‘Rogue One’ is unlike any other ‘Star Wars’ film that’s come before for many reasons, but one of the most exciting is the diversity of its cast. From its female lead, to its international roster of actors from all around the world, it’s clear the franchise has come leaps and bounds from the original trilogy with its sole non-white character – Billy Dee Williams’ Lando Calrissian.
Beyond the characters’ ethnic backgrounds though, same-sex couples are still apparently absent from the ‘Star Wars’ movie universe… or are they? Could ‘Rogue One’ also feature the franchise’s first same-sex screen couple, too?
Certain corners of the internet are already shipping Chirrut Îmwe (Donnie Yen) and Baze Malbus (Jiang Wen) as a couple and, having seen the film twice now, there’s definitely a closeness and bond between the two that seems to transcend friendship, so we had to ask ‘Rogue One’ director Gareth Edwards whether this was intentional.
“I don’t mind people reading into [Chirrut and Baze’s relationship],” Edwards told Yahoo Movies in our video interview above.
“I think that’s all good. Who knows? You’d have to speak to them.”
Ben Mendelsohn, who plays Death Star overseer Orson Krennic, says he’s happy that people are able to interpret the film how they want.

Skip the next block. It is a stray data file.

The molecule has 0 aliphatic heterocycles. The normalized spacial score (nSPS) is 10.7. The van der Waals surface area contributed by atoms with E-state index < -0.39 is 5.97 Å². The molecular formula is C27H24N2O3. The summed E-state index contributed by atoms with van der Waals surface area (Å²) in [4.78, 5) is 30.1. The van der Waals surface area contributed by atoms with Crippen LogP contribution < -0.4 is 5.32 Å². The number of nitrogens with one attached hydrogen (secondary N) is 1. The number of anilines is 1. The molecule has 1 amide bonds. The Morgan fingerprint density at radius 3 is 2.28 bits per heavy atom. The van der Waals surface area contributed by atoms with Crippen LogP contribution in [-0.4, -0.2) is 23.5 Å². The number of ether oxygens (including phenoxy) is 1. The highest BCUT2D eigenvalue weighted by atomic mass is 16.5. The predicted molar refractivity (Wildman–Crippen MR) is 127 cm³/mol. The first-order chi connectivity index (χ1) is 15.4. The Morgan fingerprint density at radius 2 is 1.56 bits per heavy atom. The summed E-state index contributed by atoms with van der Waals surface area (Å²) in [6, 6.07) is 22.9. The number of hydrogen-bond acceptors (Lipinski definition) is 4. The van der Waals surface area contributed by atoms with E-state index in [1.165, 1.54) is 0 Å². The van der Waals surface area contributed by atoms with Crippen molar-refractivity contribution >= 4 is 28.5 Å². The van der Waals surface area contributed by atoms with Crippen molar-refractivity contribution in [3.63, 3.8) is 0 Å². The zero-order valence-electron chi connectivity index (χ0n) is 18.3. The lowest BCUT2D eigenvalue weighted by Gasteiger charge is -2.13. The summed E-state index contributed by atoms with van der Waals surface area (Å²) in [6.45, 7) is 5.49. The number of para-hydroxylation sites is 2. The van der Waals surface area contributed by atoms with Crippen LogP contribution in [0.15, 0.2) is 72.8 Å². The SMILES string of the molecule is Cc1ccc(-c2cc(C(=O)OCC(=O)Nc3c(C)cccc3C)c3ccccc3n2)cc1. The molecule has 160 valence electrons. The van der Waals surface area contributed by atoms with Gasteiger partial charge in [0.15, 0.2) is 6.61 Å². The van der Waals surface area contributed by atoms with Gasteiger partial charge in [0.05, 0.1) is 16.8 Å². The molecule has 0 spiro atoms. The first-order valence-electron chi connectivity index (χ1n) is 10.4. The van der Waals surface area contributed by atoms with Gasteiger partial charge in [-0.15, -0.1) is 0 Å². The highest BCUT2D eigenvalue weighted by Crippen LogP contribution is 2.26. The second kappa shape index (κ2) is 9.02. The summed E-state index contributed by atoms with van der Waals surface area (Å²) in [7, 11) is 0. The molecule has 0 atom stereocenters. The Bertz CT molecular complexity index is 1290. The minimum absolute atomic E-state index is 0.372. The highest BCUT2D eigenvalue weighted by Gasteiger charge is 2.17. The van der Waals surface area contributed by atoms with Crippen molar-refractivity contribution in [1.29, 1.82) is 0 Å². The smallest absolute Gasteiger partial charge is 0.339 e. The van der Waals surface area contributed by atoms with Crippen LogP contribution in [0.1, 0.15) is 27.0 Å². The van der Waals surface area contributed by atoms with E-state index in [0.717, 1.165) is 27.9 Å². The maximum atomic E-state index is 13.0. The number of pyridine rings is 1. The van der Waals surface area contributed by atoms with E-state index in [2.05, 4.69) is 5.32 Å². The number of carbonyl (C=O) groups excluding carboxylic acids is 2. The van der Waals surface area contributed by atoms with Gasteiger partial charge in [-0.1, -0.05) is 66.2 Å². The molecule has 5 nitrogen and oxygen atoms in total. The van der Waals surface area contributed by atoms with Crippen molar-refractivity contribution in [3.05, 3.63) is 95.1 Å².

“I think Chirrut and Baze are an enormously entertaining part of this film,” Mendelsohn told us.
“I found them thoroughly enjoyable. Any [gay] subtext, I think, is certainly… people like to enjoy these films on many different levels, and if people are enjoying it on that level – that’s it. That’s what you pay your ten bucks for, as it were, so good for them.”
After the release of ‘Star Wars: The Force Awakens’ in 2015, many were quick to ship John Boyega’s Finn with Oscar Isaac’s Poe Dameron, but this imagined romance was later denied by Boyega who told Shortlist: “It’s so not true. Oscar [Isaac] wishes it was though, it’s all in his head. It’s a brotherly love, a bromance, that’s for sure.”
JJ Abrams, the director behind ‘The Force Awakens’, later confirmed same sex couples would appear in the franchise somewhere down the line. “I would love it,” he told The Daily Beast. “To me, the fun of Star Wars is the glory of possibility. So it seems insanely narrow-minded and counterintuitive to say that there wouldn’t be a homosexual character in that world.”
For British ‘Rogue One’ star Riz Ahmed, he feels it’s cinema’s duty to represent all walks of life on screen.
“This just feels very natural and right,” Ahmed who plays defected Imperial pilot Bodhi Rook told us, “It’s 2016, this is what the world looks like in 2016. These days when you tell a story you tell it to the world whether people are watching it at home or in multiplexes around the world. You tell a story: you’re telling it to everyone. So it makes sense that our stories are as diverse as the audiences that are going to see them.”
“In this day and age,” adds Edwards, “Films like ‘Star Wars’ should reflect the whole world. You’ve got things from like robots to talking fish in the movie, you at least need to represent the rest of the world.”
‘Rogue One’ is in UK cinemas now. See more from our exclusives interviews below.